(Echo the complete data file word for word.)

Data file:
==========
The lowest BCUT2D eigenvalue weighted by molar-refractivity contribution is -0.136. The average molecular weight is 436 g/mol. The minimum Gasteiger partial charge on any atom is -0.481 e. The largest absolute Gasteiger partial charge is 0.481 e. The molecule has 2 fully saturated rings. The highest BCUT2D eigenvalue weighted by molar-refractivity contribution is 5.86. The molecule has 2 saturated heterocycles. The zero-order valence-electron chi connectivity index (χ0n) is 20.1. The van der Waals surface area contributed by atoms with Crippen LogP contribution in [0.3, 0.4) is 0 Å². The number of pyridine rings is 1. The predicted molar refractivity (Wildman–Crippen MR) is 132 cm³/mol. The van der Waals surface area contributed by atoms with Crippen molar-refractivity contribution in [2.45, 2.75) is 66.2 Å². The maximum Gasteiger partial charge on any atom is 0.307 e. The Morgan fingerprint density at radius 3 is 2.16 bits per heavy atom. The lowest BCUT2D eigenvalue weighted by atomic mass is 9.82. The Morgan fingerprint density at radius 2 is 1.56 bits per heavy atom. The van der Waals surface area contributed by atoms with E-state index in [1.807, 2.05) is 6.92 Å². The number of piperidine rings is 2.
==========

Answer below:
The lowest BCUT2D eigenvalue weighted by molar-refractivity contribution is -0.136. The average molecular weight is 436 g/mol. The minimum Gasteiger partial charge on any atom is -0.481 e. The largest absolute Gasteiger partial charge is 0.481 e. The molecule has 2 fully saturated rings. The highest BCUT2D eigenvalue weighted by molar-refractivity contribution is 5.86. The molecule has 2 saturated heterocycles. The zero-order valence-electron chi connectivity index (χ0n) is 20.1. The van der Waals surface area contributed by atoms with Crippen LogP contribution in [0.3, 0.4) is 0 Å². The number of pyridine rings is 1. The predicted molar refractivity (Wildman–Crippen MR) is 132 cm³/mol. The van der Waals surface area contributed by atoms with Crippen molar-refractivity contribution in [2.45, 2.75) is 66.2 Å². The maximum Gasteiger partial charge on any atom is 0.307 e. The Morgan fingerprint density at radius 3 is 2.16 bits per heavy atom. The lowest BCUT2D eigenvalue weighted by atomic mass is 9.82. The Morgan fingerprint density at radius 2 is 1.56 bits per heavy atom. The van der Waals surface area contributed by atoms with E-state index in [1.807, 2.05) is 6.92 Å². The number of piperidine rings is 2.